In 2006, Alex Kendrick and his brother Stephen, both members of Sherwood Baptist church, wrote and produced Facing the Giants, their second family-friendly independent film. While the production values were on par for a low budget film, viewers were drawn to it’s message of faith and trusting God to do the impossible–both professionally and personally.
Last weekend Alex and Stephen, with the help of a few hundred volunteers from church, returned to the big screen with their third independent film, Fireproof.While Giants tackled winning on the football field, Fireproof addresses those who are struggling to win at their marriage. That concern is something Dr. Dobson has addressed numerous times on our Focus on the Family broadcast. Which explains why I resonate with the heart of this film.
Throughout the picture the theme of never leaving your partner behind serves as a fitting metaphor for marriages that are in crisis. In an interview earlier this year, Alex explained, “The foundation of marriage has been attacked, devalued, and redefined by many in our culture. It is our desire to tell a story that would allow the audience to relate to common marital issues, and then to take them down a path toward understanding principles for unconditional love through the roles of husband and wife . . . we want people to realize that fireproof does not mean the absence of fire, but the ability to withstand it.”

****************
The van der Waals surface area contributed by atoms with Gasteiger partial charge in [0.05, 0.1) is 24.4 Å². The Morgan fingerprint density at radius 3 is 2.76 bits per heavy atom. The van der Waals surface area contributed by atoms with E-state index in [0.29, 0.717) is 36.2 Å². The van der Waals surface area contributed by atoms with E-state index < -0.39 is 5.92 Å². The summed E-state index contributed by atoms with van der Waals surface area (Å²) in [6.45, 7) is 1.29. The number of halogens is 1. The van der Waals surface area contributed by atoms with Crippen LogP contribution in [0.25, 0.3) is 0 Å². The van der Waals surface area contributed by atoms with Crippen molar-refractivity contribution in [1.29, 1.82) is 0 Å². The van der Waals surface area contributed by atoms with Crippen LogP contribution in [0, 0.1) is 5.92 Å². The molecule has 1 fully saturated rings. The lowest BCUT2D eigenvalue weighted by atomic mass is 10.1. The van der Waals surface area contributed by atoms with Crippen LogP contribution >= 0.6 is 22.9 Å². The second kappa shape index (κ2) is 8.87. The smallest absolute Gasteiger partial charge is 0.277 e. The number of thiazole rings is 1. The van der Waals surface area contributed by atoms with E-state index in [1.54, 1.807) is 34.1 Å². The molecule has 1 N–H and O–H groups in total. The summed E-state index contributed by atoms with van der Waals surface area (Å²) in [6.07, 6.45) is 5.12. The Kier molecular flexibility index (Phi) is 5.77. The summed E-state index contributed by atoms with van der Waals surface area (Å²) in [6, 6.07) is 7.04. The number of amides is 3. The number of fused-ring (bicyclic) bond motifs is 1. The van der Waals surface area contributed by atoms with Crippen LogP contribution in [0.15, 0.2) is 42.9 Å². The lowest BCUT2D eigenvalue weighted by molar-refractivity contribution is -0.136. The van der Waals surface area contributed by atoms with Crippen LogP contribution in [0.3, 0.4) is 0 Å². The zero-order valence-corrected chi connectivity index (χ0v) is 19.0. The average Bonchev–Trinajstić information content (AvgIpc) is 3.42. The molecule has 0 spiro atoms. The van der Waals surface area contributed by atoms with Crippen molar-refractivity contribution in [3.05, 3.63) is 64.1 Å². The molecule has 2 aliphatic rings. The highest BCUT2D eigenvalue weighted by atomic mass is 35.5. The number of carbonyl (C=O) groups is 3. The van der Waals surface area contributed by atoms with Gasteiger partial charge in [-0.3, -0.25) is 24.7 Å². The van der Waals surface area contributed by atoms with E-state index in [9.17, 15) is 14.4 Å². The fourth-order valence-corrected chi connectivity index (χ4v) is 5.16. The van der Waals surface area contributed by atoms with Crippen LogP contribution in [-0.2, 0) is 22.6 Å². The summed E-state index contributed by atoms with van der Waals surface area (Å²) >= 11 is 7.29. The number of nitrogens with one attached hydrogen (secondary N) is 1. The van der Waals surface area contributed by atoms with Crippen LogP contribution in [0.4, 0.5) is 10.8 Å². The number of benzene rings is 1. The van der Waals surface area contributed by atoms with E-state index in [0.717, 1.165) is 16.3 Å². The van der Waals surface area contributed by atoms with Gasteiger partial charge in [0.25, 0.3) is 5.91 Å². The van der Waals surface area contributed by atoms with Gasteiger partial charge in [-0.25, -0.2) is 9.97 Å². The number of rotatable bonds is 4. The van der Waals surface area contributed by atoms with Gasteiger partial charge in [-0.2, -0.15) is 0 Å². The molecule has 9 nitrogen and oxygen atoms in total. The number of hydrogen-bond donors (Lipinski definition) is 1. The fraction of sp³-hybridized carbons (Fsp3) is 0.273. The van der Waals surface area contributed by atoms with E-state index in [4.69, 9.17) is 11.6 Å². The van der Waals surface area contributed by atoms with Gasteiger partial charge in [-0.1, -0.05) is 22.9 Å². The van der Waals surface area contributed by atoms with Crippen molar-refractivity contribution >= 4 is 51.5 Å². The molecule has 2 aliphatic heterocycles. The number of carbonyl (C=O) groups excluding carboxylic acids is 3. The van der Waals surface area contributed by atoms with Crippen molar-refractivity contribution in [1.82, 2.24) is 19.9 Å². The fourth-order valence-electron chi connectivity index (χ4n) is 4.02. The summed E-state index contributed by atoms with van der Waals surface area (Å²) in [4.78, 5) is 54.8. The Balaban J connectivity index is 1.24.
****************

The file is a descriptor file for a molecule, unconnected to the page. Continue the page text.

Not surprisingly, Boston Globe correspondent Michael Hardy panned the movie as “melodramatic, made-for-TV shlock.” Still, audiences across the country are filling theaters evidently drawn by the message of hope rather than an arsenal of special effects. On opening night last Friday, Fireproof placed 4th in the top grossing U.S. film releases. By the way, you might get a kick out of knowing that our Plugged In Department director, Bob Waliszewski, has a brief cameo.
If you’re planning on going, keep in mind that while Fireproof, rated PG, is a family-friend film, it’s not for the little ones. The issues of marital discord, divorce, affairs of the heart, rage, and the consequences of addiction to pornography are probably a bit heavy for those under age 13.
Regarding the low budget production values, Stephen Kendrick told us, “When people butcher our films on Rotten Tomatoes and say, ‘This isn’t Oscar-winning material,’ we say, ‘We know!’ We’re just people who are working with what we have at a small church in Georgia.'” I, for one, am glad to see them pursue their dream. I know marriages will be changed by the message of this film. For more details, read our review at PluggedInOnline.com.